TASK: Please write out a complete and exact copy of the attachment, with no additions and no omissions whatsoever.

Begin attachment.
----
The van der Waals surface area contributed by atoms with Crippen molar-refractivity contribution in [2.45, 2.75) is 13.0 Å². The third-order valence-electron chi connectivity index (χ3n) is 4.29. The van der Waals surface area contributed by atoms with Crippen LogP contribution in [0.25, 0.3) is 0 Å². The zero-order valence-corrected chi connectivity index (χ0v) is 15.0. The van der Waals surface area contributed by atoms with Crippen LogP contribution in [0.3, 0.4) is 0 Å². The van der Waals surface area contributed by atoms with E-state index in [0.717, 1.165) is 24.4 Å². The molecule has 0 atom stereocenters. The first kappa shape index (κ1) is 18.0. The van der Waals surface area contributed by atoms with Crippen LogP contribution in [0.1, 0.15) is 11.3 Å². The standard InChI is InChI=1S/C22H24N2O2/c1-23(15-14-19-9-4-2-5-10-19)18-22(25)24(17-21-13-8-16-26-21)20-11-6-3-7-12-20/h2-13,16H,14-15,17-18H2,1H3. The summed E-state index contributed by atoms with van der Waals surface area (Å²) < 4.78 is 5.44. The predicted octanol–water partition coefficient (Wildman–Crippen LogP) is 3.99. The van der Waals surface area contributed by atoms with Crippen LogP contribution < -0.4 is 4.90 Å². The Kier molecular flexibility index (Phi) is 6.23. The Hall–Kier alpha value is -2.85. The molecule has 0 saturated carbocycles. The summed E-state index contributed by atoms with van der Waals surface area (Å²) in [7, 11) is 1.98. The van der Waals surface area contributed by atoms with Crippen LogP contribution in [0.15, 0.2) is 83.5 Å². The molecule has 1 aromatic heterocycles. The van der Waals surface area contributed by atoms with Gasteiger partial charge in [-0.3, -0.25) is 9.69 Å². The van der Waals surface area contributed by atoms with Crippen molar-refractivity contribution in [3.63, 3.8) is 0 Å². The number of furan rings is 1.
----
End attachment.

The van der Waals surface area contributed by atoms with Crippen molar-refractivity contribution in [2.45, 2.75) is 13.0 Å². The third-order valence-electron chi connectivity index (χ3n) is 4.29. The van der Waals surface area contributed by atoms with Crippen LogP contribution in [0.25, 0.3) is 0 Å². The zero-order valence-corrected chi connectivity index (χ0v) is 15.0. The van der Waals surface area contributed by atoms with Crippen LogP contribution in [0.3, 0.4) is 0 Å². The van der Waals surface area contributed by atoms with E-state index in [0.717, 1.165) is 24.4 Å². The molecule has 0 atom stereocenters. The first kappa shape index (κ1) is 18.0. The van der Waals surface area contributed by atoms with Crippen LogP contribution in [0.1, 0.15) is 11.3 Å². The standard InChI is InChI=1S/C22H24N2O2/c1-23(15-14-19-9-4-2-5-10-19)18-22(25)24(17-21-13-8-16-26-21)20-11-6-3-7-12-20/h2-13,16H,14-15,17-18H2,1H3. The summed E-state index contributed by atoms with van der Waals surface area (Å²) < 4.78 is 5.44. The predicted octanol–water partition coefficient (Wildman–Crippen LogP) is 3.99. The van der Waals surface area contributed by atoms with Crippen LogP contribution < -0.4 is 4.90 Å². The Kier molecular flexibility index (Phi) is 6.23. The Hall–Kier alpha value is -2.85. The molecule has 0 saturated carbocycles. The summed E-state index contributed by atoms with van der Waals surface area (Å²) in [7, 11) is 1.98. The van der Waals surface area contributed by atoms with Crippen LogP contribution in [0.15, 0.2) is 83.5 Å². The molecule has 1 aromatic heterocycles. The van der Waals surface area contributed by atoms with Gasteiger partial charge in [-0.3, -0.25) is 9.69 Å². The van der Waals surface area contributed by atoms with Crippen molar-refractivity contribution in [3.63, 3.8) is 0 Å². The number of furan rings is 1.